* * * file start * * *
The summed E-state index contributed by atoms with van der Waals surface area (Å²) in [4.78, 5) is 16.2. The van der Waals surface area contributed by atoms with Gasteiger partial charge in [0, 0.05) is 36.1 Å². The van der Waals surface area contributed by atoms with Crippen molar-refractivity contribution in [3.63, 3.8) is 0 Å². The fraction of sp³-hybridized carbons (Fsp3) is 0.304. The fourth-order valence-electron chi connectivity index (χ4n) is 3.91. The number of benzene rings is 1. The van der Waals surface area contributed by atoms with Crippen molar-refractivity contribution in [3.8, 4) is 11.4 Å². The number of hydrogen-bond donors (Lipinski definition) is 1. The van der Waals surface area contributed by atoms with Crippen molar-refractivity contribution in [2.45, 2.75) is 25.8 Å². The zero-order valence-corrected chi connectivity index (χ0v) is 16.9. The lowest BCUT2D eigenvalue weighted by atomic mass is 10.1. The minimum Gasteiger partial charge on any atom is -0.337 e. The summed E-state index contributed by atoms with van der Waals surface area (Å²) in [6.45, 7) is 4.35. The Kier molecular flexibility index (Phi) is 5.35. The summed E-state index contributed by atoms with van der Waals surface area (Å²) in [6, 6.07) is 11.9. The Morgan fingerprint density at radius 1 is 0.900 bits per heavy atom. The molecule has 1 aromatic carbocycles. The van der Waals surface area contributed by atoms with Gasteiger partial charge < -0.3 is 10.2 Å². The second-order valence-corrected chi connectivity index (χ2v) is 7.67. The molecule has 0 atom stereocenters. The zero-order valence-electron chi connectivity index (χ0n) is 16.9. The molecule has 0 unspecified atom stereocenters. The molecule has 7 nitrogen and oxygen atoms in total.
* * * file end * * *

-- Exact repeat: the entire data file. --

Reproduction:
The summed E-state index contributed by atoms with van der Waals surface area (Å²) in [4.78, 5) is 16.2. The van der Waals surface area contributed by atoms with Gasteiger partial charge in [0, 0.05) is 36.1 Å². The van der Waals surface area contributed by atoms with Crippen molar-refractivity contribution in [3.63, 3.8) is 0 Å². The fraction of sp³-hybridized carbons (Fsp3) is 0.304. The fourth-order valence-electron chi connectivity index (χ4n) is 3.91. The number of benzene rings is 1. The van der Waals surface area contributed by atoms with Crippen molar-refractivity contribution in [3.8, 4) is 11.4 Å². The number of hydrogen-bond donors (Lipinski definition) is 1. The van der Waals surface area contributed by atoms with Crippen molar-refractivity contribution in [2.45, 2.75) is 25.8 Å². The zero-order valence-corrected chi connectivity index (χ0v) is 16.9. The lowest BCUT2D eigenvalue weighted by atomic mass is 10.1. The minimum Gasteiger partial charge on any atom is -0.337 e. The summed E-state index contributed by atoms with van der Waals surface area (Å²) in [6.45, 7) is 4.35. The Kier molecular flexibility index (Phi) is 5.35. The summed E-state index contributed by atoms with van der Waals surface area (Å²) in [6, 6.07) is 11.9. The Morgan fingerprint density at radius 1 is 0.900 bits per heavy atom. The molecule has 1 aromatic carbocycles. The van der Waals surface area contributed by atoms with Gasteiger partial charge < -0.3 is 10.2 Å². The second-order valence-corrected chi connectivity index (χ2v) is 7.67. The molecule has 0 atom stereocenters. The zero-order valence-electron chi connectivity index (χ0n) is 16.9. The molecule has 0 unspecified atom stereocenters. The molecule has 7 nitrogen and oxygen atoms in total.